Here is a quick recap of my first impressions of IBM Think.
I have spoken at numerous user group conferences in the past, but this was the first time I had the opportunity to speak at an IBM conference. My session was in the very first time slot on the very first day and I am thankful for that. It was nice to do it and get it over with so I could not be distracted by it during the conference. The room was packed even.
I took this photo shortly before starting my session. People kept coming in throughout the session and by the end the room was almost completely full. Later several people told me how they had wanted to attend my session, but they were stuck for over 1.5 hours waiting in line to get their badges. Glad I picked up my badge on Saturday! Here is what the hallways look like between sessions:
And if you are planning to attend a session, you had better be there well before the previous session has ended or you won’t likely get in. I was turned away from two sessions I wanted to see because they filled up (and had 30+ people standing at the back). As you can see by the photo of my session, they don’t have large rooms, at least not when you consider there are 30,000+ attendees.
Lunches are provided as box lunches…
But nowhere to sit…
I chose to go outside and find the Mandalay Bay equivalent of the lake between the Dolphin and Swan…
Later in the day I visited the Think Academy which has all the IBM labs and a lounge-style area. I later learned there was a big event in the Think Theater. The show was in the round. I missed all but the very end…
I will say I’m having a very difficult time with scheduling using the app. How do I say this… It sucks. And with many dozens of sessions at each time slot, the noise-to-sound ratio is tough for me. Every time the app is opened it wants to push a whole set of schedule updates too. Considering the app is the only way to know what is happening, IBM might consider recruiting the people from the ICS community who always did a fantastic job with the app for the Lotusphere/Connect conference.
Finally it was off to the reception at the vendor area. This place is HUGE. Sorry, no photo. I’ll get one tomorrow. The mass of humanity is a bit of overload. But this is Las Vegas. The only place that isn’t noise, lights, and people is the hotel room. Just as well, I want to spend a bit of time for my next presentation tomorrow on public speaking skills. I’m not sure if there is any place to go for an early morning run. Missing the Disney Boardwalk right about now.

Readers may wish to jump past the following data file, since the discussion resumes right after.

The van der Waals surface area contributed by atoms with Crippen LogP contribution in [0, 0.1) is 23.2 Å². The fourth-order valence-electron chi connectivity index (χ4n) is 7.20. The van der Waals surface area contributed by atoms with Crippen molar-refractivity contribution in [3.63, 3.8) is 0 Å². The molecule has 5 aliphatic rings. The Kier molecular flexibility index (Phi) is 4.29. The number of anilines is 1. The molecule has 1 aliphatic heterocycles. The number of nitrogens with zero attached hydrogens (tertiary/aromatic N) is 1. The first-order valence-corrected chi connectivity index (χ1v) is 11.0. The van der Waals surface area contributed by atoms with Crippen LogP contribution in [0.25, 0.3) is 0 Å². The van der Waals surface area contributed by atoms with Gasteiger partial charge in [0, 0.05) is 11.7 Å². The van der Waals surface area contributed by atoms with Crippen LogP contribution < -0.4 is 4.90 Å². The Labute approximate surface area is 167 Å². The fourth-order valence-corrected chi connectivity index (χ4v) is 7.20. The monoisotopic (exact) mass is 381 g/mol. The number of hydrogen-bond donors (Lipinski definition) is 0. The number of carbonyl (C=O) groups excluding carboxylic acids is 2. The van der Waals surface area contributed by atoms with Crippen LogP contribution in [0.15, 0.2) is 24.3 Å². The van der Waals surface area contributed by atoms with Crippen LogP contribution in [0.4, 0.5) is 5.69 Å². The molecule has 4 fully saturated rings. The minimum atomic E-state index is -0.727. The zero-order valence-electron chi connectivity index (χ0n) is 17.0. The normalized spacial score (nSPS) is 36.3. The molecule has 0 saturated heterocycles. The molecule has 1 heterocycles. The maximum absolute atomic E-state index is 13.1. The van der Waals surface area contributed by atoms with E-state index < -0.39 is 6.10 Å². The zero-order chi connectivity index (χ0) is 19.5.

Since July of last year (2017) I have been a Toastmasters Area Director. I am serving Area 57 (Region1, District 2, Division E, Area 57.) There are still about 4 months to go along with contests and club visits and handing off of roles to next year’s officers. While my term is not yet complete, I want to share my experiences as an Area Director now, because the selection process for the next officers will begin soon. You may find this post useful if you are a Toastmaster who is ready to step up and take your turn at a leadership role outside of your own club. Whether you are pursuing Distinguished Toastmaster (DTM) under the legacy program or the new Pathways program, this is one of the requirements in your journey.
Pro Tip1: You must serve a full 1-year term as a district officer of some sort. All terms run from July 1 to June 30. If you intend to earn DTM under the legacy requirements, this July will be the last opportunity you will have to complete this requirement before the legacy program is retired in May 2020. Don’t count on Toastmasters International to push it out that extra month to accommodate people seeking July 2019-June 2020 terms for legacy DTM awards. They aren’t known for adapting rules, no matter how logical. So it’s now or never!
Transition from outgoing to incoming Directors